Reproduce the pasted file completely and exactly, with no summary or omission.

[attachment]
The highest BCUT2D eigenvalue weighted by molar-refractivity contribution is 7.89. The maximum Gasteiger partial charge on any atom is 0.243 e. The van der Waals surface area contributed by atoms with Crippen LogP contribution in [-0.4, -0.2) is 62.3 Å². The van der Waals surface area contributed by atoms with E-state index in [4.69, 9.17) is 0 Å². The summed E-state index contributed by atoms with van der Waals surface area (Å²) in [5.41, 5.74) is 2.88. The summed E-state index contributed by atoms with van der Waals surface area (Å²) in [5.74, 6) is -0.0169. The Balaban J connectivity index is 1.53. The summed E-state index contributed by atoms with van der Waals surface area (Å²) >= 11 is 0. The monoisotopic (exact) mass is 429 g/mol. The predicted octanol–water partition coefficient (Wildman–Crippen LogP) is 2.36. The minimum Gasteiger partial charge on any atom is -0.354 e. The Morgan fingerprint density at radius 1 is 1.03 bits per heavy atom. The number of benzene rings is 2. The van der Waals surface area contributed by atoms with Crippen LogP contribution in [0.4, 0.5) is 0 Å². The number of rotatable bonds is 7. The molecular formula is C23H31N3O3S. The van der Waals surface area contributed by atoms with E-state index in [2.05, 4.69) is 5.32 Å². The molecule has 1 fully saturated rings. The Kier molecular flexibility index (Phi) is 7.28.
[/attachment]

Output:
The highest BCUT2D eigenvalue weighted by molar-refractivity contribution is 7.89. The maximum Gasteiger partial charge on any atom is 0.243 e. The van der Waals surface area contributed by atoms with Crippen LogP contribution in [-0.4, -0.2) is 62.3 Å². The van der Waals surface area contributed by atoms with E-state index in [4.69, 9.17) is 0 Å². The summed E-state index contributed by atoms with van der Waals surface area (Å²) in [5.41, 5.74) is 2.88. The summed E-state index contributed by atoms with van der Waals surface area (Å²) in [5.74, 6) is -0.0169. The Balaban J connectivity index is 1.53. The summed E-state index contributed by atoms with van der Waals surface area (Å²) >= 11 is 0. The monoisotopic (exact) mass is 429 g/mol. The predicted octanol–water partition coefficient (Wildman–Crippen LogP) is 2.36. The minimum Gasteiger partial charge on any atom is -0.354 e. The Morgan fingerprint density at radius 1 is 1.03 bits per heavy atom. The number of benzene rings is 2. The van der Waals surface area contributed by atoms with Crippen LogP contribution in [0.4, 0.5) is 0 Å². The number of rotatable bonds is 7. The molecular formula is C23H31N3O3S. The van der Waals surface area contributed by atoms with E-state index in [2.05, 4.69) is 5.32 Å². The molecule has 1 fully saturated rings. The Kier molecular flexibility index (Phi) is 7.28.